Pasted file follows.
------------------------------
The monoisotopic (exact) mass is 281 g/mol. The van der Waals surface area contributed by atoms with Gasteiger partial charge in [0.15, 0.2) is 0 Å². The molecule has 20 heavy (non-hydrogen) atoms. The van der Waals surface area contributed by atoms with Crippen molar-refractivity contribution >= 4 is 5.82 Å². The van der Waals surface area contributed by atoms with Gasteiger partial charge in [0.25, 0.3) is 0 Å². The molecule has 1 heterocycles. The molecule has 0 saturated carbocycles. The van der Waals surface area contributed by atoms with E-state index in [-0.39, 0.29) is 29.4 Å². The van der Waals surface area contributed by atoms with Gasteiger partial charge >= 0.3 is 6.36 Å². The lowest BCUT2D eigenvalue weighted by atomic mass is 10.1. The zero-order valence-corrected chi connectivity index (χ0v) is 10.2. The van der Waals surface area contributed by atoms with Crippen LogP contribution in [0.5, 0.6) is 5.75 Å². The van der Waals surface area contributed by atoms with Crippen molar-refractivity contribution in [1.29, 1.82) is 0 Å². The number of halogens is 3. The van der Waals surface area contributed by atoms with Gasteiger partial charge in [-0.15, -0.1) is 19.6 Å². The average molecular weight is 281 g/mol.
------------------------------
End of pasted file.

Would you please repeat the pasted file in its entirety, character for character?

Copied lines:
The monoisotopic (exact) mass is 281 g/mol. The van der Waals surface area contributed by atoms with Gasteiger partial charge in [0.15, 0.2) is 0 Å². The molecule has 20 heavy (non-hydrogen) atoms. The van der Waals surface area contributed by atoms with Crippen molar-refractivity contribution >= 4 is 5.82 Å². The van der Waals surface area contributed by atoms with Gasteiger partial charge in [0.25, 0.3) is 0 Å². The molecule has 1 heterocycles. The molecule has 0 saturated carbocycles. The van der Waals surface area contributed by atoms with E-state index in [-0.39, 0.29) is 29.4 Å². The van der Waals surface area contributed by atoms with Gasteiger partial charge >= 0.3 is 6.36 Å². The lowest BCUT2D eigenvalue weighted by atomic mass is 10.1. The zero-order valence-corrected chi connectivity index (χ0v) is 10.2. The van der Waals surface area contributed by atoms with Crippen LogP contribution in [0.5, 0.6) is 5.75 Å². The van der Waals surface area contributed by atoms with Crippen molar-refractivity contribution in [1.29, 1.82) is 0 Å². The number of halogens is 3. The van der Waals surface area contributed by atoms with Gasteiger partial charge in [-0.15, -0.1) is 19.6 Å². The average molecular weight is 281 g/mol.